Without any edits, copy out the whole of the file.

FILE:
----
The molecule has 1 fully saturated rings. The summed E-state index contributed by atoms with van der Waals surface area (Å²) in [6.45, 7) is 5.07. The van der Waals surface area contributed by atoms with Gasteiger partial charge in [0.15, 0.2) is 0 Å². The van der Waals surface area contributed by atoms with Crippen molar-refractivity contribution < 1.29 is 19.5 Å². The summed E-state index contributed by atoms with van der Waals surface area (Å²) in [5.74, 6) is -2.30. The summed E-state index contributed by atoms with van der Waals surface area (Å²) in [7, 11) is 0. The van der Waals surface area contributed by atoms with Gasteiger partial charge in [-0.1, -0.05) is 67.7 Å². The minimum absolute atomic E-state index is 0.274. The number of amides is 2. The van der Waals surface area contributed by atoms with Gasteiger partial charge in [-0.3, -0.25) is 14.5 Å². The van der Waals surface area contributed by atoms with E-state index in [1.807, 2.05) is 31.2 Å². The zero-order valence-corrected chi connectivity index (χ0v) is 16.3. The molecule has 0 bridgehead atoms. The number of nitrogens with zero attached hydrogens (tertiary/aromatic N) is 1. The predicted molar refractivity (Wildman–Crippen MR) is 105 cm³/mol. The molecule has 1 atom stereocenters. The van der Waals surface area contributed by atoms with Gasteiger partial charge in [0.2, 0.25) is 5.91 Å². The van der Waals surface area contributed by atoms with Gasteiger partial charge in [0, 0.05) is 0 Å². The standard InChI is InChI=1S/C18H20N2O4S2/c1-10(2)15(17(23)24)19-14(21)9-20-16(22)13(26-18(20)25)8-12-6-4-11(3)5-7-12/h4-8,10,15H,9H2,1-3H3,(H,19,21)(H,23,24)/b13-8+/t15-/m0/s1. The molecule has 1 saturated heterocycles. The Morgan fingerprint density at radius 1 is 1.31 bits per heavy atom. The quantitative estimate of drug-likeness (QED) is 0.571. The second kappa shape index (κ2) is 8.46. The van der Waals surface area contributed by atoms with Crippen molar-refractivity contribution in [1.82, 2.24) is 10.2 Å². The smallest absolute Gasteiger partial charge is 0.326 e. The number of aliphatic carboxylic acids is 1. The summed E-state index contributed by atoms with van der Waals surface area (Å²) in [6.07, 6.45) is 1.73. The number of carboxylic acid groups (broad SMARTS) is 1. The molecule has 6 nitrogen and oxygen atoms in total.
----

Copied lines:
The molecule has 1 fully saturated rings. The summed E-state index contributed by atoms with van der Waals surface area (Å²) in [6.45, 7) is 5.07. The van der Waals surface area contributed by atoms with Gasteiger partial charge in [0.15, 0.2) is 0 Å². The van der Waals surface area contributed by atoms with Crippen molar-refractivity contribution < 1.29 is 19.5 Å². The summed E-state index contributed by atoms with van der Waals surface area (Å²) in [5.74, 6) is -2.30. The summed E-state index contributed by atoms with van der Waals surface area (Å²) in [7, 11) is 0. The van der Waals surface area contributed by atoms with Gasteiger partial charge in [-0.1, -0.05) is 67.7 Å². The minimum absolute atomic E-state index is 0.274. The number of amides is 2. The van der Waals surface area contributed by atoms with Gasteiger partial charge in [-0.3, -0.25) is 14.5 Å². The van der Waals surface area contributed by atoms with E-state index in [1.807, 2.05) is 31.2 Å². The zero-order valence-corrected chi connectivity index (χ0v) is 16.3. The molecule has 0 bridgehead atoms. The number of nitrogens with zero attached hydrogens (tertiary/aromatic N) is 1. The predicted molar refractivity (Wildman–Crippen MR) is 105 cm³/mol. The molecule has 1 atom stereocenters. The van der Waals surface area contributed by atoms with Gasteiger partial charge in [0.2, 0.25) is 5.91 Å². The van der Waals surface area contributed by atoms with Gasteiger partial charge in [0, 0.05) is 0 Å². The standard InChI is InChI=1S/C18H20N2O4S2/c1-10(2)15(17(23)24)19-14(21)9-20-16(22)13(26-18(20)25)8-12-6-4-11(3)5-7-12/h4-8,10,15H,9H2,1-3H3,(H,19,21)(H,23,24)/b13-8+/t15-/m0/s1. The molecule has 1 saturated heterocycles. The Morgan fingerprint density at radius 1 is 1.31 bits per heavy atom. The quantitative estimate of drug-likeness (QED) is 0.571. The second kappa shape index (κ2) is 8.46. The van der Waals surface area contributed by atoms with Crippen molar-refractivity contribution in [1.82, 2.24) is 10.2 Å². The smallest absolute Gasteiger partial charge is 0.326 e. The number of aliphatic carboxylic acids is 1. The summed E-state index contributed by atoms with van der Waals surface area (Å²) in [6.07, 6.45) is 1.73. The number of carboxylic acid groups (broad SMARTS) is 1. The molecule has 6 nitrogen and oxygen atoms in total.